For some young people living in the child welfare system, identifying as LGBTQ2S has been a devastating experience. Already struggling to come to terms with their own sexualities and/or genders, many of these youth are rejected by their families and kicked-out from home, with nowhere to turn.
CHARLIE was supported by his family after identifying as gay, but struggled internally to embrace his own identity, while also facing challenges with substance abuse and mental health. As June’s Young Person in Profile, CHARLIE is proud to share the progress he’s made from being in a group home, to becoming an advocate and ambassador for other LGBTQ2S youth and those struggling with addiction, as well as a student in York University’s Biomedical Science program. Read his story below.
*We are sad to note that Charlie passed away in a tragic car accident on July 23rd. He was just 21-years-old. His legacy and passion for supporting vulnerable youth will not be forgotten.
My parents are very supportive, but a lot of my friends have said that if they ever came out to their parents, they’d be kicked-out of the house. From my experiences, CAS was really accepting; they gave me a lot of great support and helped to introduce me to the LGBTQ2S community. Care is a safe haven for kids whose parents just won’t accept them.
“I was on a very self-destructive path, and I think a lot of it had to do with my sexual orientation; I didn’t accept it. I also suffered from various mental health issues, including depression and an anxiety disorder. My parents didn’t know how to help me or take care of me, and after a few run-ins with the psychiatric ward, the Children’s Aid Society (CAS) stepped-in and offered to help. When I was first admitted into care I was 15, but things started going downhill when I was about 13. By 15, it was just too much for my parents. The end goal was always to end-up back at home. My parents said that they wanted me to live with them and not be away from them. I live with them now, and CAS did everything they could to make that happen. I moved back in with them just after I turned 17.”
“The biggest thing was that I didn’t want to accept my sexuality. I sort of figured it out at 12 or 13, but it wasn’t until I was about 17 that I really started to accept it. I used drugs for a long time to mask how I was feeling. I never had issues with bullying; it was more me looking down upon myself and feeling really depressed. I just felt like everyone was always looking at me and judging every, little thing that I did.”
“I couldn’t see my friends and didn’t have as much contact as I wanted to with my family. It was really hard. But, the staff at the group home was really welcoming, and I felt comfortable straight away. They made sure I knew it was my home. I lived at that group home for about two years, and spent some time in a youth rehabilitation centre, as well. For a long time I felt abandoned, as though my parents had just given-up on me. I went through a lot of therapy; I suffered a lot from mental illness.”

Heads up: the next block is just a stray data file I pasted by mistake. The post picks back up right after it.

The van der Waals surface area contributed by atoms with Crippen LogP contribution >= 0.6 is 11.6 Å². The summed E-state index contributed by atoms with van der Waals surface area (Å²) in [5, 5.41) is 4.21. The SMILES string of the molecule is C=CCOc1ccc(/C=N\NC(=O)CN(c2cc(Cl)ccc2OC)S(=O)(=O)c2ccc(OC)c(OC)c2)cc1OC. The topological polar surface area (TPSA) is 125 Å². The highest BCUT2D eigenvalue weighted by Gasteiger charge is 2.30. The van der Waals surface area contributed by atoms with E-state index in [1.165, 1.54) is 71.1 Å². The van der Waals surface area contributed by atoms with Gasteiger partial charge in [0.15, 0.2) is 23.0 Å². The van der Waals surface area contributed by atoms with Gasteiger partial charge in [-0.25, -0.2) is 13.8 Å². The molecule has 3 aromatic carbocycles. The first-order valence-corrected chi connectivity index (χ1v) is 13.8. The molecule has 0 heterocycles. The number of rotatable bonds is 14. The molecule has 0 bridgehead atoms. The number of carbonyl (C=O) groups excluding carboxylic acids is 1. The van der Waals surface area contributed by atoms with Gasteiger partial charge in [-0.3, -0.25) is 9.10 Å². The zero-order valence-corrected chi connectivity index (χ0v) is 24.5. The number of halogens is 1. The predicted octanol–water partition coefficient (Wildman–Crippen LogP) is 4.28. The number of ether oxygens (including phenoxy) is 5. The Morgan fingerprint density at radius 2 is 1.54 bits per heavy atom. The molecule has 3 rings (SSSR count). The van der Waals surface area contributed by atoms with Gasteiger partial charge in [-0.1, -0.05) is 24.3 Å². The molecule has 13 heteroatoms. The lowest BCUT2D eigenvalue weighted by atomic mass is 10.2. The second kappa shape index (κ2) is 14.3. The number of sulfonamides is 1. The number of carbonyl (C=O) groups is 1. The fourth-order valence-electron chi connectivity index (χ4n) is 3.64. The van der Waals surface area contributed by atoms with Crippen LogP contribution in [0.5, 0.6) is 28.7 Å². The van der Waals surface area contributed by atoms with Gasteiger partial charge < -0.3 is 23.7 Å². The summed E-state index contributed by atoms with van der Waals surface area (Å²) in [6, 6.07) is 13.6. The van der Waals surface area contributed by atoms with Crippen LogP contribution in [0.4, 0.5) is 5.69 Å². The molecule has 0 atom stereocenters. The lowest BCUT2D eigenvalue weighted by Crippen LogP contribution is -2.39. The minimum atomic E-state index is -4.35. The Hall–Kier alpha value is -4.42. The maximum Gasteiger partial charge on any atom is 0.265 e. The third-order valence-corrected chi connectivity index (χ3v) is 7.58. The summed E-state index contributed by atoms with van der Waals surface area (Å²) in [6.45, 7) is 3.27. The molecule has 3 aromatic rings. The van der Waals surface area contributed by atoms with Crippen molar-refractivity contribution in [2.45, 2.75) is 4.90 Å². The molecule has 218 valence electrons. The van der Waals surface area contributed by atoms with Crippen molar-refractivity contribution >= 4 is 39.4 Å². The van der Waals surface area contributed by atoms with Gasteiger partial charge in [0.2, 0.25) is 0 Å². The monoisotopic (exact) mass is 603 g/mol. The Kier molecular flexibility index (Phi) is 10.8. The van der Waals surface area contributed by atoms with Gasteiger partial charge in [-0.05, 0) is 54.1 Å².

“My parents are very supportive, but a lot of my friends have said that if they ever came out to their parents, they’d be kicked-out of the house. From my experiences, CAS was really accepting; they gave me a lot of great support and helped to introduce me to the LGBTQ2S community. Care is a safe haven for kids whose parents just won’t accept them.”
“I was pushed to deal with the things I’ve gone through; even rehab – I didn’t want to go, but in the end it was the best thing that’s happened in my life. My CAS workers pushed me a lot in positive ways, and encouraged me to do good and giveback to others. And, I wouldn’t be where I am without that. I was pushed to even finish high school; I was two years behind, but I finished it with their support… Not having confidence takes away a person’s voice. I thought everything I did was wrong, and I didn’t want to talk about it. I’ve learned that failing is a good thing; you can learn from it and move on.”
“It’s such an important step in learning to love and accept yourself. The LGBTQ2S issue is definitely being talked about more, so I think more people are coming out in general. Because there’s that shift, I think increased funding is a good thing in dealing with youth who do come out as LGBTQ2S. I am now a volunteer with youth who are struggling with addiction, and also involved in speak-out events where I can be an ambassador for youth from care. I’m also in pre-med school, and hoping to go on to become a doctor. Based on my past using drugs and going into rehabilitation, I think a lot of people would be surprised to learn that. I’ve been through a lot and I’m now on a good path. Like, I recently went on a winter dogsledding trip, and I would have never done that a few years ago. But, because of the trips I went on throughout my time in care, I discovered things that I love.”